Firstly, you won’t even begin to imagine what I had to go through to take these. Chased by DEFCON goons twice, and nearly kicked out once, I’ve to say that the only reason why I could do this was because of the mutual respect I had for the DEFCON goons. Flea, one of the bigger security honchos at DEFCON, told me about the “rules of engagement” and advised me to get a Press Badge. It’s really to play fair with attendees, some of whom may prefer to participate quietly. In truth I would love to simply sign on as Press, but for the past three days I was there, I couldn’t locate the person in charge. Since then, I would ask for permission from anyone before taking their picture, most of whom obliged.
As a safety measure, I’ve liquified faces and removed photos with sensitive information (like the Hacker CTF competition). After all, this is the real deal with hackers coming in from all over the world. Criminals, researchers, government agents, it doesn’t matter; Anonymity is king in DEFCON, unless you’re pwned on one of the world’s most hostile networks… then all your base are belong to us.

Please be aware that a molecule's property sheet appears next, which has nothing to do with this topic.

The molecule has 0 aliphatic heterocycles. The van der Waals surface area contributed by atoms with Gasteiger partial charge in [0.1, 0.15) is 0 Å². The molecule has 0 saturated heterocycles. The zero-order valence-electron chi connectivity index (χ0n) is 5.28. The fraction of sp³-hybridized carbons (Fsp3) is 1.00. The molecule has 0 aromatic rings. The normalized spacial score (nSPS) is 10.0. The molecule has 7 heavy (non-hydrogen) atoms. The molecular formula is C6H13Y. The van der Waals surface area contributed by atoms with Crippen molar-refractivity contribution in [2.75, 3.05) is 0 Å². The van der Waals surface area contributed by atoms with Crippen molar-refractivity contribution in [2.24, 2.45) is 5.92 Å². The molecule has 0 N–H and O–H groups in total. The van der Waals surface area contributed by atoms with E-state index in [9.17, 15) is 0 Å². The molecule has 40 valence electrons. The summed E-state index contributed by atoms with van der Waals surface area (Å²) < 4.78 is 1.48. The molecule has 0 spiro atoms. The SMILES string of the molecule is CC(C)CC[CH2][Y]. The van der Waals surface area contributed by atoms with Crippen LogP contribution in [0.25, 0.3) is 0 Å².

Rather than embargo my media until I write elaborately about my incredible experience there (in an upcoming blog post), I’ll just share whatever I’ve got first while they’re fresh. I’ll dive into the details over the next few blog posts as there’s just way too much to cover in one swift motion.
Think of this as watching the DVD extras before watching the actual DVD feature; an alternative way of sense-making the actual story. The Youtube video widget below is an interactive playlist, just let it play continuously, or roll your mouse over the video to pick a clip.
It’s going to be an eye-opener for me, with everything hackable under the sun put to the test; from botwars to lockpicking contests, warballooning (airborne surveillance baby!) to Spot the Fed, Phreaking to Eee PC mods, the list goes on.
I’m bringing my gear of course… and as you’ll see in the video, I’m packing really packing some heat! I’ll be reporting whatever I find interesting (might mean everything!) so stay tuned to this travelogue.
BTW: Here’s an exclusive look at this year’s hackable DEFCON conference badge It’s pure art.